By JANESS ANN J. ELLAO
MANILA — Another Filipino journalist has been killed, the latest in a series of murders that prompted a media group to say that “impunity is alive and well in the Philippines.”
Radio commentator Crispin Perez, 66, was shot dead on Friday outside his home in San Jose City, Occidental Mindoro, a province 195 kilometers south of Manila.
Witnesses said Perez had just returned from his morning radio program “Sa Totoo Lang” on DWDO when the suspect, pretending to seek his legal advice, approached and fired at him, then casually walked away and boarded a motorcycle.
Perez was a lawyer and former vice governor of the said province. Recent news reports revealed that before he was killed, Perez criticized on air a deal made by a local cooperative and an “influential” private firm.
Perez was the third journalist murdered this year and the 65th since President Gloria Macapagal Arroyo came into power in 2001. Badrodin Abbas, a radio commentator from Cotabato City, was also shot dead in January, while radio broadcaster Ernie Rollin from Misamis Occidental was killed in February. Two radio broadcasters Harrison Manalac and Nilo Labares, survived attempts on their lives in May and March, respectively.
“We demand that authorities vigorously pursue all leads and work as quickly as possible to identify and arrest not only Perez’s killer but the mastermind as well,” the National Union of Journalists of the Philippines said in a statement.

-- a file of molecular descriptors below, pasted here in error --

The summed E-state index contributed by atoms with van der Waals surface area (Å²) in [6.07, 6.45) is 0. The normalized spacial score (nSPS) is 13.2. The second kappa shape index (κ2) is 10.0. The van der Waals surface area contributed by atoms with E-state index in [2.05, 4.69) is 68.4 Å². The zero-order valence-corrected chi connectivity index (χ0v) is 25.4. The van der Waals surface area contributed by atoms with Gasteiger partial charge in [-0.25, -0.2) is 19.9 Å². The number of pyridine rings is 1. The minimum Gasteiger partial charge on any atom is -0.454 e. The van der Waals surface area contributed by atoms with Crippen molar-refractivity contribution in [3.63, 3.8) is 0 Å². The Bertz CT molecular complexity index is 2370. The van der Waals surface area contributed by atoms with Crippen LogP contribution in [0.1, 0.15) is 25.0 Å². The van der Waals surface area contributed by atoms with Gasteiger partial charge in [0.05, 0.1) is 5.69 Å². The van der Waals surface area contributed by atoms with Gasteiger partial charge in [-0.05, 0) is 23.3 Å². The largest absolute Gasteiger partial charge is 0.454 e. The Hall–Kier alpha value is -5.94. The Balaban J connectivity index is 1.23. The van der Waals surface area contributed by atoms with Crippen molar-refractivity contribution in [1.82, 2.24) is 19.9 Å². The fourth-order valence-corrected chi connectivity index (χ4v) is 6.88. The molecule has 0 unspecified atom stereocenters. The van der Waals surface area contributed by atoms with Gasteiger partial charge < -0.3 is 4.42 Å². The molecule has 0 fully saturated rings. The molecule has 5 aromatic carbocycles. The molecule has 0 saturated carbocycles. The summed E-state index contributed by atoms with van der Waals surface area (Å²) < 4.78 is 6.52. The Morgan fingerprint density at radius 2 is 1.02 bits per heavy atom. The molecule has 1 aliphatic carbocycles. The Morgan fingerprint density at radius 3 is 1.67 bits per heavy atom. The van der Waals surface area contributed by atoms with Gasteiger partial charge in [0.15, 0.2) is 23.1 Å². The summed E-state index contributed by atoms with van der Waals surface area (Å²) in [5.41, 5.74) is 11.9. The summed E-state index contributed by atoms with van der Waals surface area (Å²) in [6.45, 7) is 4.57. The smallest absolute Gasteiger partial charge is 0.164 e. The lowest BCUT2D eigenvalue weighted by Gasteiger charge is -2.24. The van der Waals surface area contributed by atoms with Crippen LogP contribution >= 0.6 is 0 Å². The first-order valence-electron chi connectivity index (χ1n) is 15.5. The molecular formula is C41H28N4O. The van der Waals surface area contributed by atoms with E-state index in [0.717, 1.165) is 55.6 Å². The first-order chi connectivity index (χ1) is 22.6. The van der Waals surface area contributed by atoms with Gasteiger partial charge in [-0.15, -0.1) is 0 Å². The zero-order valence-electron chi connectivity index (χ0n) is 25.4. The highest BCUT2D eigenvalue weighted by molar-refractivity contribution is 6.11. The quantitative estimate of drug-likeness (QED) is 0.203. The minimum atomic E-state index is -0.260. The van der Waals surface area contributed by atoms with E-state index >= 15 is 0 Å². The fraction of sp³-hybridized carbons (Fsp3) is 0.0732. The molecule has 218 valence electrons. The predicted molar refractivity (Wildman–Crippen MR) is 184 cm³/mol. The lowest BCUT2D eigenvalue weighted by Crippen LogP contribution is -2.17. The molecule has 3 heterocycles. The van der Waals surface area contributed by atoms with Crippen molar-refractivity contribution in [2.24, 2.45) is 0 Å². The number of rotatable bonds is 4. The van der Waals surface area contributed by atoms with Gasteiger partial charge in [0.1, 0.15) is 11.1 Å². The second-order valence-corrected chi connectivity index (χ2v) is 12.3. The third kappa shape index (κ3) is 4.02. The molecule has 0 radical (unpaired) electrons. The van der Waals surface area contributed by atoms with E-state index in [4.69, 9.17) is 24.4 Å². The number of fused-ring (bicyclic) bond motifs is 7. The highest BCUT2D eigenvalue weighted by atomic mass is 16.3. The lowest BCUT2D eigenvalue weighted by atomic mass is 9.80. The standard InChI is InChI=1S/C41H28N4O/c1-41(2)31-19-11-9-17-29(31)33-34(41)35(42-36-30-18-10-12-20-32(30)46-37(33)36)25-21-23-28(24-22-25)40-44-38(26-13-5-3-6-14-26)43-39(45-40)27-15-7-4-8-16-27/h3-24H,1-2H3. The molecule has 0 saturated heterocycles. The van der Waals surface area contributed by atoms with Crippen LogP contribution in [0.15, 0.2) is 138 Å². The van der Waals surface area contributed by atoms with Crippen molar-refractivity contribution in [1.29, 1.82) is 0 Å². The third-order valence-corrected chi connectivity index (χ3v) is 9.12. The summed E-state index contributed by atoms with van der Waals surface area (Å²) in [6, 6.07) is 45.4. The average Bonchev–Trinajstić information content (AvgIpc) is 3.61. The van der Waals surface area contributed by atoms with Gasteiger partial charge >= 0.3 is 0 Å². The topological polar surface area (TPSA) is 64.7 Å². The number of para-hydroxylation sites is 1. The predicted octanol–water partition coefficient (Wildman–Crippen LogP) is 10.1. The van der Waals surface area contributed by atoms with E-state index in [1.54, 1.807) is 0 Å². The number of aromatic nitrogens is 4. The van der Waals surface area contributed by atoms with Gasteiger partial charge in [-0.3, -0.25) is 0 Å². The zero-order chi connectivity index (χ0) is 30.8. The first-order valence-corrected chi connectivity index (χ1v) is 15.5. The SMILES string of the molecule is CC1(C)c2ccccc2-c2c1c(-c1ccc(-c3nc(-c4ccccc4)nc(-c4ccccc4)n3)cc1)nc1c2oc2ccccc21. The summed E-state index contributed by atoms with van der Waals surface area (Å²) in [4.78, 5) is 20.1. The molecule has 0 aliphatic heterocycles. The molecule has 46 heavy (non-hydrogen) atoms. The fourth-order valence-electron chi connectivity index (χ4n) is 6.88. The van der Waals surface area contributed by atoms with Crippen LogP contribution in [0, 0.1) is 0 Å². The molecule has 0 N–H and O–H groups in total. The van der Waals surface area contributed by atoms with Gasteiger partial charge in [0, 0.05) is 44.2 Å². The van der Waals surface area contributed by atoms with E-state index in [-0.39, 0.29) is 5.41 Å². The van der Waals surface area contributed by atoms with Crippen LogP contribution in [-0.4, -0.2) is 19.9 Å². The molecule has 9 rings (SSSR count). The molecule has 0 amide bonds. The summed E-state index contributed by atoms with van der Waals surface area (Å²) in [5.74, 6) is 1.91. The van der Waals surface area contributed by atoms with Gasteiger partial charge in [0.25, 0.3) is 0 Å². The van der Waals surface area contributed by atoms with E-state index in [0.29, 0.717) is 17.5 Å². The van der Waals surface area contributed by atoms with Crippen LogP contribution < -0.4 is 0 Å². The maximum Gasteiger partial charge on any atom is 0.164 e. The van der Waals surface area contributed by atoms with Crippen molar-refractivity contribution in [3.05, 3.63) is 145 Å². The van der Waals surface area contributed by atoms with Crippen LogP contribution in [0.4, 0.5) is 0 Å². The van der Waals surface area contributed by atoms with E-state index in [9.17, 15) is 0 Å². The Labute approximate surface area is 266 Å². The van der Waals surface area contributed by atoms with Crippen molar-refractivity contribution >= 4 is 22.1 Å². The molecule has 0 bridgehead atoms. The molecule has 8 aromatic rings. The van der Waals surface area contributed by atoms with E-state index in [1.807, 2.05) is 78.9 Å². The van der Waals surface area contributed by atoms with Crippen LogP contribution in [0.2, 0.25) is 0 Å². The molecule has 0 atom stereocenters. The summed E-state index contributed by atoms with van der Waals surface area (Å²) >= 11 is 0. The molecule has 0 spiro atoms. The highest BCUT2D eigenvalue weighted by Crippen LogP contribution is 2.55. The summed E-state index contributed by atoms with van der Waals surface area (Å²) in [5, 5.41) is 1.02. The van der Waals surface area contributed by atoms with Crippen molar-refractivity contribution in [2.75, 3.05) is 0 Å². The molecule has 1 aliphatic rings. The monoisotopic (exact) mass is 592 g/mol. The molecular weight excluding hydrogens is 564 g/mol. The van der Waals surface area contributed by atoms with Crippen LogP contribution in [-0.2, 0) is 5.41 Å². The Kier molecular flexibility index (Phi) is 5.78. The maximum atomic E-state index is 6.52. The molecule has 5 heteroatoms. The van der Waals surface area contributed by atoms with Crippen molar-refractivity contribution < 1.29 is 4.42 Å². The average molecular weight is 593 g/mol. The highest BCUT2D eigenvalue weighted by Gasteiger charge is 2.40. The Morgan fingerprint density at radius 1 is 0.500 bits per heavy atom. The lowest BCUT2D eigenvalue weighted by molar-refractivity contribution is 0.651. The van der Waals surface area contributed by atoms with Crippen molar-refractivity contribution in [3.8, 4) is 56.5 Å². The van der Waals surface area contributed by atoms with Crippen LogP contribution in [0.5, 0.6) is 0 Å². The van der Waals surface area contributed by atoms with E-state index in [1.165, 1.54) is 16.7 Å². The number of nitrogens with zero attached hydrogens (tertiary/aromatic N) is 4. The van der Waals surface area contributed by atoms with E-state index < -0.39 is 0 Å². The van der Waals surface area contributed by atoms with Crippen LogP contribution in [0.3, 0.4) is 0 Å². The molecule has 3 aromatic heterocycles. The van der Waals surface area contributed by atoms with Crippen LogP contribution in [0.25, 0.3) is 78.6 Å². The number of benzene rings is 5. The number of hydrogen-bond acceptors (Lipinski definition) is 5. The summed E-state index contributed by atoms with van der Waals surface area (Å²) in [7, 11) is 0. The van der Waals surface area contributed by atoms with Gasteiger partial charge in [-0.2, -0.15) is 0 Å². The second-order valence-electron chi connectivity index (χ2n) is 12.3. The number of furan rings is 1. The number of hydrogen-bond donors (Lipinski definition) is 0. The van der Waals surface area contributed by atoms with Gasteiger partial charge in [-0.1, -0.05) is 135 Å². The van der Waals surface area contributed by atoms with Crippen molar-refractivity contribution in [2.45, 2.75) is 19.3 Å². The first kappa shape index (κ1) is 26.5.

The New York-based Committee to Protect Journalists issued a statement on Friday urging the local police and the Philippine government to pursue the investigation into Perez’s murder promptly “to establish whether he was killed for his broadcasts.”
“Authorities must address the shockingly high level of violence against Philippine journalists by bringing those responsible to justice,” said Bob Dietz, CPJ’s Asia Program coordinator.
Meanwhile, the NUJP said the Arroyo administration has clearly manifested its attempt to “clampdown on the media during the short-lived state of national emergency in 2006, the mass arrest of journalists covering a botched military uprising in 2007, and the multiple libel cases filed by no less than the President’s husband against more than 40 media practitioners.”
Although NUJP recognized some of the efforts to capture media killers and “enemies of press freedom in the country”, many cases remain unresolved and the perpetrators “doubtlessly walking along the corridors of power.”